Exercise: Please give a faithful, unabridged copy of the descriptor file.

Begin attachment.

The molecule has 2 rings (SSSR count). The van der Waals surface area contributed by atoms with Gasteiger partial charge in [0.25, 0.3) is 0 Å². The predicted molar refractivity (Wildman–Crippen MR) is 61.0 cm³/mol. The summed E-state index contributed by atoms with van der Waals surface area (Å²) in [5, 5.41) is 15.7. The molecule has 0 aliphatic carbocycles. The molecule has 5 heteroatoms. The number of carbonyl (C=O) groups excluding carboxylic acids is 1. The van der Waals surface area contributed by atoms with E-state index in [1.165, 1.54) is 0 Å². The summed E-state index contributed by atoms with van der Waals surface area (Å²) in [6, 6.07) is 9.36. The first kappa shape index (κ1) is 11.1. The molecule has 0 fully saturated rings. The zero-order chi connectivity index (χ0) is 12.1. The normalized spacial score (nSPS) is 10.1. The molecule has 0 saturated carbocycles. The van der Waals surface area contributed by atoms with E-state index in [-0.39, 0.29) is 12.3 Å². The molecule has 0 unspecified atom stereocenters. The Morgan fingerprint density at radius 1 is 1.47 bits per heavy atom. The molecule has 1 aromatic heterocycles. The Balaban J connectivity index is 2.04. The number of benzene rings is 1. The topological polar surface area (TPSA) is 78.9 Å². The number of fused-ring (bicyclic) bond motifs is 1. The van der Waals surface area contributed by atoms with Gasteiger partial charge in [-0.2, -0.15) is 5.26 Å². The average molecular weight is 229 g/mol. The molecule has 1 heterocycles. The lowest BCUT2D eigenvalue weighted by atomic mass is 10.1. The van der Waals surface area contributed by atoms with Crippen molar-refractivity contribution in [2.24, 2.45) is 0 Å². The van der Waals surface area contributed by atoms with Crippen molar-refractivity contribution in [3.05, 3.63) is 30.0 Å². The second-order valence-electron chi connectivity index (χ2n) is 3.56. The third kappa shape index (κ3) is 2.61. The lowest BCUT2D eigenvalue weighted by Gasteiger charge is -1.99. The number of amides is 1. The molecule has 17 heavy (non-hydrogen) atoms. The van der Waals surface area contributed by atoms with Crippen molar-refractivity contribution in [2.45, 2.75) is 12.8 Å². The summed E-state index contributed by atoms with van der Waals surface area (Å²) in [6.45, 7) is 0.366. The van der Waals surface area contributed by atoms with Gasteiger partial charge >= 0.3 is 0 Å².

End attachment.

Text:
The molecule has 2 rings (SSSR count). The van der Waals surface area contributed by atoms with Gasteiger partial charge in [0.25, 0.3) is 0 Å². The predicted molar refractivity (Wildman–Crippen MR) is 61.0 cm³/mol. The summed E-state index contributed by atoms with van der Waals surface area (Å²) in [5, 5.41) is 15.7. The molecule has 0 aliphatic carbocycles. The molecule has 5 heteroatoms. The number of carbonyl (C=O) groups excluding carboxylic acids is 1. The van der Waals surface area contributed by atoms with E-state index in [1.165, 1.54) is 0 Å². The summed E-state index contributed by atoms with van der Waals surface area (Å²) in [6, 6.07) is 9.36. The first kappa shape index (κ1) is 11.1. The molecule has 0 fully saturated rings. The zero-order chi connectivity index (χ0) is 12.1. The normalized spacial score (nSPS) is 10.1. The molecule has 0 saturated carbocycles. The van der Waals surface area contributed by atoms with E-state index in [-0.39, 0.29) is 12.3 Å². The molecule has 0 unspecified atom stereocenters. The Morgan fingerprint density at radius 1 is 1.47 bits per heavy atom. The molecule has 1 aromatic heterocycles. The Balaban J connectivity index is 2.04. The number of benzene rings is 1. The topological polar surface area (TPSA) is 78.9 Å². The number of fused-ring (bicyclic) bond motifs is 1. The van der Waals surface area contributed by atoms with Gasteiger partial charge in [-0.2, -0.15) is 5.26 Å². The average molecular weight is 229 g/mol. The molecule has 1 heterocycles. The lowest BCUT2D eigenvalue weighted by atomic mass is 10.1. The van der Waals surface area contributed by atoms with Crippen molar-refractivity contribution in [2.24, 2.45) is 0 Å². The van der Waals surface area contributed by atoms with Crippen molar-refractivity contribution in [3.05, 3.63) is 30.0 Å². The second-order valence-electron chi connectivity index (χ2n) is 3.56. The third kappa shape index (κ3) is 2.61. The lowest BCUT2D eigenvalue weighted by Gasteiger charge is -1.99. The number of amides is 1. The molecule has 17 heavy (non-hydrogen) atoms. The van der Waals surface area contributed by atoms with Crippen molar-refractivity contribution in [2.45, 2.75) is 12.8 Å². The summed E-state index contributed by atoms with van der Waals surface area (Å²) in [6.45, 7) is 0.366. The van der Waals surface area contributed by atoms with Gasteiger partial charge >= 0.3 is 0 Å².